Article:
Friday, February 13, 2009

New Yorker on the Slumdog Millionaire

"Almost every movie, of course, is a fantasy, or a fable, or a fairy tale of one kind or another. In a great movie, though, narrative and technological magic combine to produce heightened intimations of the real, and that ecstatic merging of magic and reality is what imprints the movie on our emotional memory. Besides the children, what I will remember of “Slumdog Millionaire” is a disorderly exploitation of disorder, a kind of visual salad of glowing rotten fruit, constantly tossed." - David Denby of the New Yorker, a week before the Academy Awards 2009.

1 comment:

j. said...

Did you see Anthony Lane's take on the film?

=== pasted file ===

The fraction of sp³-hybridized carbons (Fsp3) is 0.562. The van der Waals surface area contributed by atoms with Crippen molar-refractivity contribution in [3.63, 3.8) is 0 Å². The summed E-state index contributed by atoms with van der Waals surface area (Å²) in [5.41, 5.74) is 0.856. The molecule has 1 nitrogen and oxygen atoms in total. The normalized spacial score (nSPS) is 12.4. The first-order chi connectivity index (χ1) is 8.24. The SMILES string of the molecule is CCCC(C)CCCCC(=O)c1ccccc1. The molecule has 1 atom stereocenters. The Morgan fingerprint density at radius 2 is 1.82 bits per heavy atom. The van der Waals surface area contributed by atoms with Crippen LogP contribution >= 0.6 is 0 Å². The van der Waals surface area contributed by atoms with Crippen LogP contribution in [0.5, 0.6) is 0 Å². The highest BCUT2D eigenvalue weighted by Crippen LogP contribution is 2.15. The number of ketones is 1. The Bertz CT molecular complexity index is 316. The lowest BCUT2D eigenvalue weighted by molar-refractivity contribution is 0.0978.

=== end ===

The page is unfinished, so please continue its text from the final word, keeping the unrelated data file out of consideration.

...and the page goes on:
"Boyle and his team, headed by the director of photography, Anthony Dod Mantle, clearly believe that a city like Mumbai, with its shifting skyline and a population of more than fifteen million, is as ripe for storytelling as Dickens’s London, and they may be right; hence the need to get their lenses dirty on its clogged streets. At the same time, the story they chose is sheer fantasy, not in its glancing details but in its emotional momentum. How else could Boyle get away with assembling his cast for a Bollywood dance number, at a railroad station, over the closing credits? You can either chide the film, at this point, for relinquishing any claim to realism or you can go with the flow—surely the wiser choice. After all, to make an old-fashioned crowd-pleaser is no mean task, requiring both folly and verve; and right now, I suspect, the crowd is ready to be pleased."